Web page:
What happened? Nothing particularly scandalous. "I got involved in long-form stuff," he explains. "I wanted to get into storytelling, and it required a lot of effort to make the leap at that time, so I really focused on that." Did he make a conscious decision to get out of commercials? "No, it was more a conscious decision to get into long-form. I think it became untenable for me to be at a commercials production company because I just wasn't around. I got involved in a Nickelodeon series called The Adventures of Pete and Pete around '93, and my reel got cold. Now I'm established enough in the long-form world that I can come and go."
Indeed, Lauer, 39, is back, looking for commercials work, repped again by his Firehouse compatriot of a decade ago, Johannes Loutsch, now at New York's Link Entertainment. In the intervening years, he's amassed a different kind of comedy reel. The success of Pete and Pete, which was "a really cool show, like John Waters for kids," says Lauer, led him to direct more kid's programming for Nickelodeon and Disney. Then he moved on to an HBO series called The High Life, as well as comedy specials on HBO and Comedy Central for Margaret Cho, Julia Sweeney and others. His biggest comic coup is probably three seasons of shooting the crazy Comedy Central series Strangers With Candy. Among a host of other TV gigs, Lauer has also directed an episode of ED on NBC, and is set to helm another this month.
So why try to get back into commercials? Well, why not? "They're fun, they're quick and I used to try something on every job that I'd never done before," he says. Did he really have a reputation as a nutcase back in the day, as the cover story suggested? "No, not really a nutcase. I was strong-willed at times. But I've mellowed. People should be able to go away and come back; I had the good fortune to work with fabulous comedians in the last few years, and it was a great learning experience."
The Ohio native is one of many directors who came out of the on-air promos department at MTV. He decided to head for New York after loitering at Ohio University, "where I never declared a major," he recalls. "In my fifth year of college, I realized I might be in trouble." He eventually caught the attention of Russell Simmons and found himself directing rap videos for the likes of Run-DMC, "which was kind of weird, since I'm from a country town and I never saw a black person till I came to New York." He always had a comic bent, but just as Lauer has evolved, so has the genre. "Back when I was doing them, comedy spots were very over-the-top in visual style; and in every way. I always felt, if the concept is strong, why hit it over the head? But people would come to me at that time because I'd established this very broad style. It was kind of hard to shake that. Now, quite often, comedy spots let the content speak for itself. They're being played more naturally, and that appeals to me. If it's trying to be funny, I don't find it funny."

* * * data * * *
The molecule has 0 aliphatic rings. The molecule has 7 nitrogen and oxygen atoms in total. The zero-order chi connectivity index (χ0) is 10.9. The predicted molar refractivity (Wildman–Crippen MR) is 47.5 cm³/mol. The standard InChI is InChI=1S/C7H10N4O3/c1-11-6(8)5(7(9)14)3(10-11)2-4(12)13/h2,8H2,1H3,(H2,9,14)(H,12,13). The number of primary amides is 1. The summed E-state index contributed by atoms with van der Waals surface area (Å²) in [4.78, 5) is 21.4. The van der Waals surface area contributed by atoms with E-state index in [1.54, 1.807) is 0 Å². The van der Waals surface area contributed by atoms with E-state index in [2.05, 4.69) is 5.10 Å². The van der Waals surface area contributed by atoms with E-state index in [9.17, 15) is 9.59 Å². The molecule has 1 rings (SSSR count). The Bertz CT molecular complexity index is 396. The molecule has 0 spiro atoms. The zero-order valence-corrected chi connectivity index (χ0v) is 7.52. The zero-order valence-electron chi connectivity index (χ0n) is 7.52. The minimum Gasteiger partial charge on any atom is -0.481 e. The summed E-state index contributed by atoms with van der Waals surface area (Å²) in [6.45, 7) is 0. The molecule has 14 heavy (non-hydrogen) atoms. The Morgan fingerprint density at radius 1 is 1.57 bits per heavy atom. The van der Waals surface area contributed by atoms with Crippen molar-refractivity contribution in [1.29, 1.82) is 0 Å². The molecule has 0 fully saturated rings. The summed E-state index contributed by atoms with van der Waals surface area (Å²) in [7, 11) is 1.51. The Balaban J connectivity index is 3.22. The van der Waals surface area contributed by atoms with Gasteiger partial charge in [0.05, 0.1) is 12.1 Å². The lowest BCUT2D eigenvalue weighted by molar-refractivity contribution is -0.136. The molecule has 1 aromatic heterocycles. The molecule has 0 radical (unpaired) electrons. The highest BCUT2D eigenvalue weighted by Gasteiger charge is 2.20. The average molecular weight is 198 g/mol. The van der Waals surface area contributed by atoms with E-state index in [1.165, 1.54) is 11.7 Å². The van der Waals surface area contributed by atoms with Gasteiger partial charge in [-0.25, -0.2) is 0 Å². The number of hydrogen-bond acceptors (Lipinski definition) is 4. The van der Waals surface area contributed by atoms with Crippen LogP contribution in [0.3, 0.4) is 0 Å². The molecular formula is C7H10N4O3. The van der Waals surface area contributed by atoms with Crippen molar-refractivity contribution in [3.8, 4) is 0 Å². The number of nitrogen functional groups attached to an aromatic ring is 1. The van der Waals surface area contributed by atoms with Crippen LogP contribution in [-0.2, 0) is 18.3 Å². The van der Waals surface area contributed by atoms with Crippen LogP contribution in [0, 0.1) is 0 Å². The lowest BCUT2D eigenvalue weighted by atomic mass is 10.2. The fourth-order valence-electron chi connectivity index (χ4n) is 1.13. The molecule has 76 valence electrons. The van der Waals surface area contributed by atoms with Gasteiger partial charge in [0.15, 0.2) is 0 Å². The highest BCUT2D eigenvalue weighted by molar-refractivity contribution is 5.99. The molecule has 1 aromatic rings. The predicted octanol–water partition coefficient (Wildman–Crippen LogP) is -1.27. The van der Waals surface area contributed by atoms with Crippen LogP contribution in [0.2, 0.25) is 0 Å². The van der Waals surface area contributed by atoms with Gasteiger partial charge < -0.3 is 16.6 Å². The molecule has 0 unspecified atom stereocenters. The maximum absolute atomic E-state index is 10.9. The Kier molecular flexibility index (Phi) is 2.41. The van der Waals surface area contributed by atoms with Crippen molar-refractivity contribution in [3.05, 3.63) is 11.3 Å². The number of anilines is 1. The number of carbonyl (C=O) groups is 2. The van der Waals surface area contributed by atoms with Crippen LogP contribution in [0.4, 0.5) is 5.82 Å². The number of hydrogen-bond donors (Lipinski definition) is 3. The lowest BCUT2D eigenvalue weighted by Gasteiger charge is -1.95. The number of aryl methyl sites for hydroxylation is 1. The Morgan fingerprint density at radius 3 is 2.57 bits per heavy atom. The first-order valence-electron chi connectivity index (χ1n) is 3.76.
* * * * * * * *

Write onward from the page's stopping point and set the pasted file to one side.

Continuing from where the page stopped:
The marketing push behind Lauer's comeback was still being marshaled at press time, but Link partner Loutsch is optimistic, as any rep should be - but with good reason, he feels. "Peter has fans in the ad business," he points out. "People he's worked with in the past and people who like the work he's done since. There's a whole Strangers With Candy fan club in this industry, for instance." He doesn't intend to circulate a reel of Lauer's old spots. "Back when I signed Peter out of MTV, we got a lot of comments that it's a vicious kind of humor, a mean-spirited kind of humor," says Loutsch. "Humor always comes at the expense of someone or something, but MTV was all about slapping conventions around back then. There's since been a shift in the marketplace, and we're bringing him back as sort of a stealth project, so we're showing just excerpts from his long-form stuff, which is fine. There are plenty of progressive creatives nowadays who look at reels all the time of people who've never directed a commercial. There's this old school/new school thing now. The old school remains committed to product attributes and Ogilvyisms; the new school says, just entertain the viewer and attach it to the logo and the viewer will be compelled to do the investigating on his own. We saw that with a lot of dot-com stuff. Peter's well-situated for that."
What about a faux fur reel box? "Back then, the thinking was, we often compete for that one inch of shelf space," explains Loutsch. "If we put this godawful faux tiger fur on the reel, they can't help but notice it. And they did notice it. But many said, `What the hell kind of director is this?!' " So fur is out of the question? "I can't confirm or deny that," he laughs.